All for one and one for all?

Platforms and channels can be a great tools for promotion, but can all of these tools reach your public? The simple answer is no.

Although generational gaps are closer than ever before, with the dawn of social media and emphasis on online presence dominating media channels, it would be naive to say that Grandma Mavis and little Tommy are reached by the same channels. Clay Shirky would argue that there is no such things as Generation X (the Post WW2 generation not the Billy Idol band!) and it is only new opportunities that have created these gaps, and I would tend to agree. With any new technology there are different stages of adoption, Rogers Bell Curve demonstrates the different stages of adoption from Early Adopters to Laggards and it still accurately identifies how people respond to new technology. In time though people catch up with new technology and they become valuable tools, take television for example. Before TV’s became common place in people’s living rooms, radio’s were the main source of information and entertainment. Slowly but surely televisions caught on and now, 97% of households in the UK have a television (TV Licensing).

You may be thinking, what does this have to do with PR? Well in order to reach your audience effectively you need to know what channels and platforms they are using. Creating a Facebook group to promote your local women’s Institute isn’t going to be as effective as creating a Facebook group to launch a new Night Club in town. Now I’m not saying that nobody over the age of 40 uses Facebook in fact the largest users of Facebook are 40-45 year olds, I’m saying that organisations need to look a platforms and channels and judge whether it is an effective tool for their public.

I mentioned in an earlier post that organisations need to understand the channels (e.g. Facebook) before they start using them. Facebook can be a powerful tool, but only if it is used in the right way. This is true of all types of media old and new, before an organisation goes bull at a gate trying to adopt every new channel invented, they need to take the time to analyse the tool and evaluate whether it is the right channel to use to reach their public. Getting it wrong can be hugely detrimental to a company, in 2009 HabitatUK used it’s Twitter account to promote a promotion they were running. Nothing wrong with this, but in order to promote it they #hashtagged trending topics that bore no relevance to the company and effectively spammed the site. This went down very badly with Twitter users and the company was forced to apologise but this faux par black listed the company’s social media standing.

There are hundreds of different forms of media platforms and channels today and there really is a tool that can be used to reach every type of public. Traditional forms of media including newspapers, radio and television are still valuable, especially when reaching an older audience. Equally online media like Wiki’s, blogs and websites are great to reach middle aged publics and social media like Facebook is great for younger audiences (17-35 year olds). Of course these are sweeping generalisations and more in depth research is easily found especially for online tools (Ignite Media has some particular thorough research).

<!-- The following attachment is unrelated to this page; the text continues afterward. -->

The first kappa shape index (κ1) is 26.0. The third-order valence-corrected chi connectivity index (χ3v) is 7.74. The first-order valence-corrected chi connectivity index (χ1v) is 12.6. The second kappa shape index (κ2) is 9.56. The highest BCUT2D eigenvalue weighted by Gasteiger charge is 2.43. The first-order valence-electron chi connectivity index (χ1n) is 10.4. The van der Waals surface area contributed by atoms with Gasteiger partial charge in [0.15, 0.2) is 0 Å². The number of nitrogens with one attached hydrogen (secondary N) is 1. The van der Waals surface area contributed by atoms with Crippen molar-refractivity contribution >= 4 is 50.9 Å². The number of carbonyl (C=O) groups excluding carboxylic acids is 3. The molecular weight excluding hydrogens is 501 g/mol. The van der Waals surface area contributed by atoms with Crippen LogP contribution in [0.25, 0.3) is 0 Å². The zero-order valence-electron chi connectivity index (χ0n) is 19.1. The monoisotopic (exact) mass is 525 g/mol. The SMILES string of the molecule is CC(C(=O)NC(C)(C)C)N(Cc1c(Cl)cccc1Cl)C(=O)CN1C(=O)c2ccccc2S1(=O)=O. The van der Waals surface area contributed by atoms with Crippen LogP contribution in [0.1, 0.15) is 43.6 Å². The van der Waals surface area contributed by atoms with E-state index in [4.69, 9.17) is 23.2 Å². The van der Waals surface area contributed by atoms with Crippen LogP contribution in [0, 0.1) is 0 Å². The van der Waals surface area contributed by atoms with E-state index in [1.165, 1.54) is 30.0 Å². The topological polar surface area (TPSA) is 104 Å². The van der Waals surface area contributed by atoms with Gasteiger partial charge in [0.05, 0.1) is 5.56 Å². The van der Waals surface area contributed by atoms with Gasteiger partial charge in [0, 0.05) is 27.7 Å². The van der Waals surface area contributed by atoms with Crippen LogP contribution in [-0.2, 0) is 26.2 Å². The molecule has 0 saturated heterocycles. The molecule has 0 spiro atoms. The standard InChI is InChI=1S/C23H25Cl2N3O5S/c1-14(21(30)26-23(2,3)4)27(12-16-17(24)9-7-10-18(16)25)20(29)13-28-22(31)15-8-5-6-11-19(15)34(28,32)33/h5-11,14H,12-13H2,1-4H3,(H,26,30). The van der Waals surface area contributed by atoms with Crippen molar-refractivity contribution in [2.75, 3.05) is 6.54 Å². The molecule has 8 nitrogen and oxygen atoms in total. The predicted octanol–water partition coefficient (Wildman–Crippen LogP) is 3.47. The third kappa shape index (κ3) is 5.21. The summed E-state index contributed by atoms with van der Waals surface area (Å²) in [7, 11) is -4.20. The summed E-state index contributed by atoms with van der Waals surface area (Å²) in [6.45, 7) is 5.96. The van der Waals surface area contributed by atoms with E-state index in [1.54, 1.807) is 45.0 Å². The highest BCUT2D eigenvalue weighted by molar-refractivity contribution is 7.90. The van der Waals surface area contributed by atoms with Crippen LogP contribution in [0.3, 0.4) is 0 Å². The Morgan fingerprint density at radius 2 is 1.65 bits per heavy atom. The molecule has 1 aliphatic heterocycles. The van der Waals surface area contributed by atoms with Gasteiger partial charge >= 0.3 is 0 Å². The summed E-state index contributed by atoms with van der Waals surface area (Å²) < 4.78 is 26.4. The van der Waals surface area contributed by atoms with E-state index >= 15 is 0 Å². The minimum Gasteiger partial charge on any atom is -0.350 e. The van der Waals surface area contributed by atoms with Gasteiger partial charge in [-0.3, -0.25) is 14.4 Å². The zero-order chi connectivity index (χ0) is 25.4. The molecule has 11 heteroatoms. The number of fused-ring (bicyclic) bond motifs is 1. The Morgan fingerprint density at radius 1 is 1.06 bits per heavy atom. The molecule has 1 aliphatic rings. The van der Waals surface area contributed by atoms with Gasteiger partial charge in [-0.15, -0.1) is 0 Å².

What PR agencies and CEO’s need to take from this is that just because there’s a new media channel it doesn’t mean that you should adopt it. You need to ensure that it is the right tool to target your audience and if it isn’t going to be beneficial then don’t use it. If you were launching a new night club you wouldn’t place an advert in Saga Magazine (unless it’s a night club for the over 60’s!) and it’s no different with any other media channel if it’s not going to reach your public it’s not worth investing in. It is easy in this digital age to forget traditional media like newspaper and radio but this could be a huge mistake. Essentially an organisation needs to understand it’s customers and what types of media they use, once they have this basic understanding then they can look into the most effective media channels to adopt in order to reach them.

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2 thoughts on “All for one and one for all?

  1. I hate the term “sell out” because everyone has to make money somehow. But let’s face it, most marketing and advertisement campaigns are basically evil. They entice you with delicious burgers that are terrible for your health, or expensive clothing that will tear in a month.
    But in order to operate a functional business these days, having publicity is key. Having knowledge of public relations is also key for anyone looking to excel in any form of media art, or information field. Publicizing yourself is key. I find this stuff interesting. I would love to make my blog more available to the general public, only to gain more experience in these subjects and to share my thoughts with others.

    • I think the term ‘sell out’ is becoming as useless a term as ‘living legend’! Lets be honest companies need to promote and advertise their products and that’s fine in fact it’s great, we all love it when a funny, clever or creative advert or stunt appears. I just have an issue with companies thinking they need to have a Facebook page because everyone else has one regardless of whether it will be truly beneficial to them. I would strongly encourage companies to promote and publicise themselves but for our sakes and their own they need make sure they’re doing it effectively!

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